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Relationships Between Inoculum Concentrations of Three Decay Fungi and Pear Fruit Decay. R. A. Spotts, Associate Professor, Oregon State University, Mid-Columbia Experiment Station, Hood River 97031. Plant Dis. 70:386-389. Accepted for publication 4 November 1985. Copyright 1986 The American Phytopathological Society. DOI: 10.1094/PD-70-386.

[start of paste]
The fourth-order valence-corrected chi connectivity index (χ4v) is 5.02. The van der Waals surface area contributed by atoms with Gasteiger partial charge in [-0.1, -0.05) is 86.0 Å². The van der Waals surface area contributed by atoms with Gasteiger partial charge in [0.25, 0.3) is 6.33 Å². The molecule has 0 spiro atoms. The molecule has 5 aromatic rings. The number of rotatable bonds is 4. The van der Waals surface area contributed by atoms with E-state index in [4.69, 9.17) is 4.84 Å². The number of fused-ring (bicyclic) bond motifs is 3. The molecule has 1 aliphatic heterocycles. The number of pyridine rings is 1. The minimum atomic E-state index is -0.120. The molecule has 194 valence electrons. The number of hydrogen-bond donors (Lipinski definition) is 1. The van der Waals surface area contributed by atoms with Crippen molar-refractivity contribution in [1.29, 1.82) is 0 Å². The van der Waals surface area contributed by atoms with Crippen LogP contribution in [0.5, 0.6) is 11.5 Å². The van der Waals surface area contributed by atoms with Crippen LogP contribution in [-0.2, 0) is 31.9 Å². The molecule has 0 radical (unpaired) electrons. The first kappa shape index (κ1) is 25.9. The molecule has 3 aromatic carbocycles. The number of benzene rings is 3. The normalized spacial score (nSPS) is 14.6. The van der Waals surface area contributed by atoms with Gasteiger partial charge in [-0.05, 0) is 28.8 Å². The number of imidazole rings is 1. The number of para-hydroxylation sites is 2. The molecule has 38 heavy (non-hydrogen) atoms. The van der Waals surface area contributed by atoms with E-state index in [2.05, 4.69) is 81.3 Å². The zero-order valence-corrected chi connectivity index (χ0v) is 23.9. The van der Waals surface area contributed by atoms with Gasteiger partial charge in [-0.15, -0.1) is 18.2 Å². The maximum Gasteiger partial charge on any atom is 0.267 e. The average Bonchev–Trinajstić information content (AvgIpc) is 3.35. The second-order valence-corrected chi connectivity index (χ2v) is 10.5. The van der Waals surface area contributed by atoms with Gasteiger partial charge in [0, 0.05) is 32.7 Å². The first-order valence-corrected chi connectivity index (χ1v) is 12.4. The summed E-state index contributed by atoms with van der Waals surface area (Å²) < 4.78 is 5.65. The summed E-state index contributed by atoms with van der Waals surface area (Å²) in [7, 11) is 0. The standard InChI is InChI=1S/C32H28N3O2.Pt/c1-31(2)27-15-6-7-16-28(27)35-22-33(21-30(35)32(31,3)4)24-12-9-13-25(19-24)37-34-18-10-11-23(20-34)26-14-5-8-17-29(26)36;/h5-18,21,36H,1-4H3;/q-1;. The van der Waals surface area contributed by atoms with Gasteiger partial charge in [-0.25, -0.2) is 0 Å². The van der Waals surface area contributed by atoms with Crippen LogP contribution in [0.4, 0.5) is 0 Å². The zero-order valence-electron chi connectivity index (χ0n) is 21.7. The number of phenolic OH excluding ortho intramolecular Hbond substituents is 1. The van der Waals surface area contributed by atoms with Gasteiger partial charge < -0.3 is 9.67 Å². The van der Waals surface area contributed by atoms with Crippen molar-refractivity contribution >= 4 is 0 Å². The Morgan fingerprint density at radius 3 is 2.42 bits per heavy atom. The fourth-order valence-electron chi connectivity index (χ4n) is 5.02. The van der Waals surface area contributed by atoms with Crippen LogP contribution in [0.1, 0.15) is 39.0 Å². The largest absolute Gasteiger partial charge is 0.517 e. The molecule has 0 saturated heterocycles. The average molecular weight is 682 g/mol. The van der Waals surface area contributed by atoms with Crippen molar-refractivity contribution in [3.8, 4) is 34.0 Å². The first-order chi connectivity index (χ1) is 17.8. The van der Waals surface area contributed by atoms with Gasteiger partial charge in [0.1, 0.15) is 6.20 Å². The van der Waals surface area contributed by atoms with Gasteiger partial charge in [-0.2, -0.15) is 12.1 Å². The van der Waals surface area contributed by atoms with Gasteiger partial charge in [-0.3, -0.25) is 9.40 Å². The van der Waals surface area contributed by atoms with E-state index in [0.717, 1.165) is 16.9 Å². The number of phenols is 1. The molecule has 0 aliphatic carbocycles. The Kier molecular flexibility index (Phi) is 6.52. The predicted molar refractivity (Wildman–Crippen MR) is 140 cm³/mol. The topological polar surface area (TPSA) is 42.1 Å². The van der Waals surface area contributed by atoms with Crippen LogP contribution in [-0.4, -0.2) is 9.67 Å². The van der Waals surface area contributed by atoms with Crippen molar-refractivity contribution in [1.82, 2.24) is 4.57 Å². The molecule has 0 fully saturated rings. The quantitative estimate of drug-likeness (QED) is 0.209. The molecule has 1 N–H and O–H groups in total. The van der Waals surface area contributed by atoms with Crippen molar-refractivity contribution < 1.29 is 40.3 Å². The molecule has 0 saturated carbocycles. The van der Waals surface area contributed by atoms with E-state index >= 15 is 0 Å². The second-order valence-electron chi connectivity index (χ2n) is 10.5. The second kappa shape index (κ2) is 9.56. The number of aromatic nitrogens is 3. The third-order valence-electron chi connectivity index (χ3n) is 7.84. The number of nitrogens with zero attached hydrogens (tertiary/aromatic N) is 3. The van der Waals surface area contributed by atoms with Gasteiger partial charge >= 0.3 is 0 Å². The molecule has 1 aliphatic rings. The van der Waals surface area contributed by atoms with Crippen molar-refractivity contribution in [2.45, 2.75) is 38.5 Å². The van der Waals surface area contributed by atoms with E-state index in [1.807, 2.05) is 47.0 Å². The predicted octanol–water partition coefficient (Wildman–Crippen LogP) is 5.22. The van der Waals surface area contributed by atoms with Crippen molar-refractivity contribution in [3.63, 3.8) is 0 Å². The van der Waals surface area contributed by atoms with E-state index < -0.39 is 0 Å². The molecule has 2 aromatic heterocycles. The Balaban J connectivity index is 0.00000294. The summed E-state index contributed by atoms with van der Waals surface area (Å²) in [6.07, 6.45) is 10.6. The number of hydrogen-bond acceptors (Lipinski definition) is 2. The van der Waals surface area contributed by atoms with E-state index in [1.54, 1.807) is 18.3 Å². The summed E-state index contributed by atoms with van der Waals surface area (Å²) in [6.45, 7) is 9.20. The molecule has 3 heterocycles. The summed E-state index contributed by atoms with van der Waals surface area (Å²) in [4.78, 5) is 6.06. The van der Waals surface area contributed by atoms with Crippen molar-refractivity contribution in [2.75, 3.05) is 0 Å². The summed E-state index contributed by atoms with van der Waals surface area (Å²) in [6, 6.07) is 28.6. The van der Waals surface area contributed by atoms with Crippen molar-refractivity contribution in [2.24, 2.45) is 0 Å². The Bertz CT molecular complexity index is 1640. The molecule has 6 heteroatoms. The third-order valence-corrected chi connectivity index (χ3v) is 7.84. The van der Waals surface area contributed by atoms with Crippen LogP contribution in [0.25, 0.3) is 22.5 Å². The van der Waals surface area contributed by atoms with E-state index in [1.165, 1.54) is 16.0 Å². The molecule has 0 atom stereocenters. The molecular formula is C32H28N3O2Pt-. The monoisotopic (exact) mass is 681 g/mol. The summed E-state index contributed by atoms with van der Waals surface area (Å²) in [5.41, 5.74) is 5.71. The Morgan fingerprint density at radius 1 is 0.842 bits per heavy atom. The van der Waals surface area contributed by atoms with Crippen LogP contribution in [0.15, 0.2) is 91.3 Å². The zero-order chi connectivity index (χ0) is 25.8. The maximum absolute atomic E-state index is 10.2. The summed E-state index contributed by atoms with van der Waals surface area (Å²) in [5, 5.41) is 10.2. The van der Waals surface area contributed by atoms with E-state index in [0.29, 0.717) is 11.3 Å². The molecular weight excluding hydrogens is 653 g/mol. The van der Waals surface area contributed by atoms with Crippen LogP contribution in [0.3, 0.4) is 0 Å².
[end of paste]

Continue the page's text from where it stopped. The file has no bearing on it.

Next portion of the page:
The relationships between inoculum concentrations of Botrytis cinerea, Mucor piriformis, and Penicillium expansum and decay of Anjou pear fruits were nonlinear and best described by quadratic regression equations. At each inoculum concentration up to 2,000 conidia per milliliter, P. expansum caused more decay of wounded fruits than B. cinerea or M. piriformis. However, when fruits were inoculated by immersion of stem ends, M. piriformis caused the highest incidence of decay. Less decay developed in spray-rinsed fruits than in nonrinsed fruits. Decay developed when pear fruits were inoculated with B. cinerea, M. piriformis, or P. expansum at various times up to 7 days at 20 C or 24 wk at 1.1 C after harvest.